The core function of a SOC

The core function of a SOC (Security Operations Center) is to investigate, monitor, prevent, and respond to threats. SOC teams benefit from using a single platform with integrated yet disparate technologies for a full-picture view that is continually updated with emerging threat intelligence. This unified perspective simplifies security monitoring, supports incident response workflows, and provides all the core functionality required for building a SOC. Here’s a blog post about the main functions.

Main functions:

    1) Preparation and Prevention:

  • Stay informed of the current cybersecurity threats.
  • Gathering intelligence data on the latest threats, threat actors, and their TTPs (Tactics, Techniques, and Procedures). Also maintenance procedures, patching vulnerabilities, block-listing, safe-listing applications, email addresses, and IPs.
  • Review the essential security monitoring tools you’ll need to build a SOC: Asset Discovery, Vulnerability Assessment, Intrusion Detection, Behavioral Monitoring, and SIEM / Security Analytics. Achieve SOC success with limited time and resources by utilizing a single platform that consolidates these tools into one place.
    2) Monitoring and Investigation:

  • The first is setting up your security monitoring tools to receive raw security-relevant data (login/logoff events, persistent outbound data transfers, the firewall allows/denies, etc.). This includes making sure your critical servers and security devices (firewall, database server, file server, domain controller, DNS, email, web, active directory, etc.) are all sending their logs to your log management, log analytics, or SIEM tool.
  • Using SIEM (Security information and event management) and EDR (Endpoint Detection and Response) tools to monitor suspicious and malicious network activities. Why is important? Collecting and analyzing system events from across your network provides a wealth of raw source material that you can use to mine for suspicious activity. Security Information and Event Management (SIEM) tools were developed on the assumption that by looking for certain patterns of activity and sequences of events you can detect a cyber attack as well as validate and demonstrate regulatory compliance. SIEM tools provide a core foundation for building a SOC because of their ability to apply dynamic correlation rules (for example Correlation Directives) against a mountain of disparate and varied event log data, to find the latest threats.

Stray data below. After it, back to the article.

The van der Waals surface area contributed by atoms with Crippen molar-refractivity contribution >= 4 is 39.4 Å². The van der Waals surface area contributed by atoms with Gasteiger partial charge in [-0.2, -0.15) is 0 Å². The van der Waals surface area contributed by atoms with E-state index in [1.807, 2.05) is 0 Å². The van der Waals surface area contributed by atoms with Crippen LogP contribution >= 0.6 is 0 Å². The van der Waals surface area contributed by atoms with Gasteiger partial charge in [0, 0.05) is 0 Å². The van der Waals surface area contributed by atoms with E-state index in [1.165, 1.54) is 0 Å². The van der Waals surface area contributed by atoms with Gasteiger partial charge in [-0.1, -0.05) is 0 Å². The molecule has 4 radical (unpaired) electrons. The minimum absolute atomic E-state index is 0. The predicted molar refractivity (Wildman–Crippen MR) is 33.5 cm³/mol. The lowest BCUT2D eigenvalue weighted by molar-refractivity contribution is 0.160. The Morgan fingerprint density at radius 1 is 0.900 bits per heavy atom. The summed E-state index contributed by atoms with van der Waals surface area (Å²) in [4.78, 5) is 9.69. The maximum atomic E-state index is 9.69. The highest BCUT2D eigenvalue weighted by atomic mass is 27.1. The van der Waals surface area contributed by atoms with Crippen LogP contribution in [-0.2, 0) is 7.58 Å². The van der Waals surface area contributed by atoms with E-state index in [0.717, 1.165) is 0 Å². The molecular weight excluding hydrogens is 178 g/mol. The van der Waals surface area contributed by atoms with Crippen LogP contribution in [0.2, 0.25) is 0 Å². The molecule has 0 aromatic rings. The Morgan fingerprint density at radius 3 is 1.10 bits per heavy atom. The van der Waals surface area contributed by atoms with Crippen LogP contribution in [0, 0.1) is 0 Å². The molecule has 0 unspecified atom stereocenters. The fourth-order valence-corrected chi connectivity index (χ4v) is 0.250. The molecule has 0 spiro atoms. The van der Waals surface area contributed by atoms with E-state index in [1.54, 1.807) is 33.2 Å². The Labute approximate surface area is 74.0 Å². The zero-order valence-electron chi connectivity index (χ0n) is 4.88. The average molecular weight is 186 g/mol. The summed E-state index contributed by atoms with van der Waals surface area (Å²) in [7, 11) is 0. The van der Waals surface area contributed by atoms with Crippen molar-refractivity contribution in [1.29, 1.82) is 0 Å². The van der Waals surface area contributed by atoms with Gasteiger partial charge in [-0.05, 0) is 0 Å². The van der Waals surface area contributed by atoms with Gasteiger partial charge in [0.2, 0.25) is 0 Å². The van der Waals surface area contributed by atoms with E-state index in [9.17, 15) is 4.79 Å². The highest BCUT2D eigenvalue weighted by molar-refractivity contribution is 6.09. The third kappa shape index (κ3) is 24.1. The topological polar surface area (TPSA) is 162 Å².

• Prioritize the alerts based on their level: Low, Medium, High, and Critical.
  • Monitoring your environment for nefarious traffic assumes that you know what those nefarious folks are doing, what “it” looks like, and how to find this activity across your assets, devices, and networks. The “bread crumbs” that these adversaries leave are usually of the same sort: IP addresses, host and domain names, email addresses, filenames, and file hashes.
    3) Response:

  • After the investigation, the SOC team coordinates and takes action on the compromised hosts, which involves isolating the hosts from the network, terminating the malicious processes, deleting files, and more.
  • About he compromised hosts: The goal is to use some tools to find suspicious or malicious activity – analyzing alerts, investigating indicators of compromise (IOCs like file hashes, IP addresses, domains, etc.), reviewing and editing event correlation rules, performing triage on these alerts by determining their criticality, the scope of impact, evaluating attribution and adversary details, as well as sharing your findings with the threat intelligence community, etc.


Traditional SOC has morphed into a modern SOC concept where there is a lot more focus on building capabilities for early threat detection (both known and unknown), minimizing dwell time, and using automation to improve efficiency. Also, it’s difficult to understand the offers of cybersecurity technology companies and their associated perimeter. I’m talking about marketing. For example, each editor uses the word “XDR” but not everyone really offers one… Basically, you can discover how to build a SOC in this specific blog post.

You may not feel as if you’re in a position to build a SOC and manage it on your own like most companies. Based on your company’s line of business and the size and skill set of the IT department, you may decide outsourcing to an MSSP (managed security service provider) is a viable option. Many global and regional MSSPs are set up to provide 24x7x365 SOC support, which includes vulnerability assessment, compliance reporting, alert response services, and more. And many of them rely on many technologies (SIEM, XDR, SOAR, EDR, UEBA, etc.) as the foundational elements in building their SOCs.


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